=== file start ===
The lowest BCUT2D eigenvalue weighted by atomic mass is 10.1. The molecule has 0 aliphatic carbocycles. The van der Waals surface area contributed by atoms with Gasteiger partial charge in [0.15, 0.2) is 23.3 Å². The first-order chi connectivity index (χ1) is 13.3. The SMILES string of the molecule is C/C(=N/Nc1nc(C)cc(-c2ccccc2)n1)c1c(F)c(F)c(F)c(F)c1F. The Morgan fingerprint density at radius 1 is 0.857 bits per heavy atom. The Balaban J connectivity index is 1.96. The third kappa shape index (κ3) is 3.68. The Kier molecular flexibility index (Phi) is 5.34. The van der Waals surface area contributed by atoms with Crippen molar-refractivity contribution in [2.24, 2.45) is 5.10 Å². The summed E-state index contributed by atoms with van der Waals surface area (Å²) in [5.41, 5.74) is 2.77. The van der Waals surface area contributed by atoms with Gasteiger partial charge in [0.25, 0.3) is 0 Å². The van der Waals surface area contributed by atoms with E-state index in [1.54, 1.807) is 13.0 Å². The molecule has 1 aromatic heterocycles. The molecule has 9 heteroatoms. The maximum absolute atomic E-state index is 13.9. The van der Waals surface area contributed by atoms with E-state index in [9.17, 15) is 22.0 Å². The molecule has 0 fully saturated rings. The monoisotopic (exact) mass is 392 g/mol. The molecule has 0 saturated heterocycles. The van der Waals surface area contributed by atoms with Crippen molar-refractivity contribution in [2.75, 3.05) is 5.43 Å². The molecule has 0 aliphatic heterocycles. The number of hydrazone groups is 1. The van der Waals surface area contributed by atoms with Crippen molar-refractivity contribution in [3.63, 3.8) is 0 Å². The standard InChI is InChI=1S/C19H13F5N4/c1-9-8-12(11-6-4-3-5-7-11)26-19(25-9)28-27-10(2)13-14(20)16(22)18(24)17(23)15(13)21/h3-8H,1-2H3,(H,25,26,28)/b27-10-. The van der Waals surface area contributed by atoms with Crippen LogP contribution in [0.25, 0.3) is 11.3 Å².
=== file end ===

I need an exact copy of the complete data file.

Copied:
The lowest BCUT2D eigenvalue weighted by atomic mass is 10.1. The molecule has 0 aliphatic carbocycles. The van der Waals surface area contributed by atoms with Gasteiger partial charge in [0.15, 0.2) is 23.3 Å². The first-order chi connectivity index (χ1) is 13.3. The SMILES string of the molecule is C/C(=N/Nc1nc(C)cc(-c2ccccc2)n1)c1c(F)c(F)c(F)c(F)c1F. The Morgan fingerprint density at radius 1 is 0.857 bits per heavy atom. The Balaban J connectivity index is 1.96. The third kappa shape index (κ3) is 3.68. The Kier molecular flexibility index (Phi) is 5.34. The van der Waals surface area contributed by atoms with Crippen molar-refractivity contribution in [2.24, 2.45) is 5.10 Å². The summed E-state index contributed by atoms with van der Waals surface area (Å²) in [5.41, 5.74) is 2.77. The van der Waals surface area contributed by atoms with Gasteiger partial charge in [0.25, 0.3) is 0 Å². The van der Waals surface area contributed by atoms with E-state index in [1.54, 1.807) is 13.0 Å². The molecule has 1 aromatic heterocycles. The molecule has 9 heteroatoms. The maximum absolute atomic E-state index is 13.9. The van der Waals surface area contributed by atoms with E-state index in [9.17, 15) is 22.0 Å². The molecule has 0 fully saturated rings. The monoisotopic (exact) mass is 392 g/mol. The molecule has 0 saturated heterocycles. The van der Waals surface area contributed by atoms with Crippen molar-refractivity contribution in [2.75, 3.05) is 5.43 Å². The molecule has 0 aliphatic heterocycles. The number of hydrazone groups is 1. The van der Waals surface area contributed by atoms with Crippen molar-refractivity contribution in [3.63, 3.8) is 0 Å². The standard InChI is InChI=1S/C19H13F5N4/c1-9-8-12(11-6-4-3-5-7-11)26-19(25-9)28-27-10(2)13-14(20)16(22)18(24)17(23)15(13)21/h3-8H,1-2H3,(H,25,26,28)/b27-10-. The van der Waals surface area contributed by atoms with Crippen LogP contribution in [0.25, 0.3) is 11.3 Å².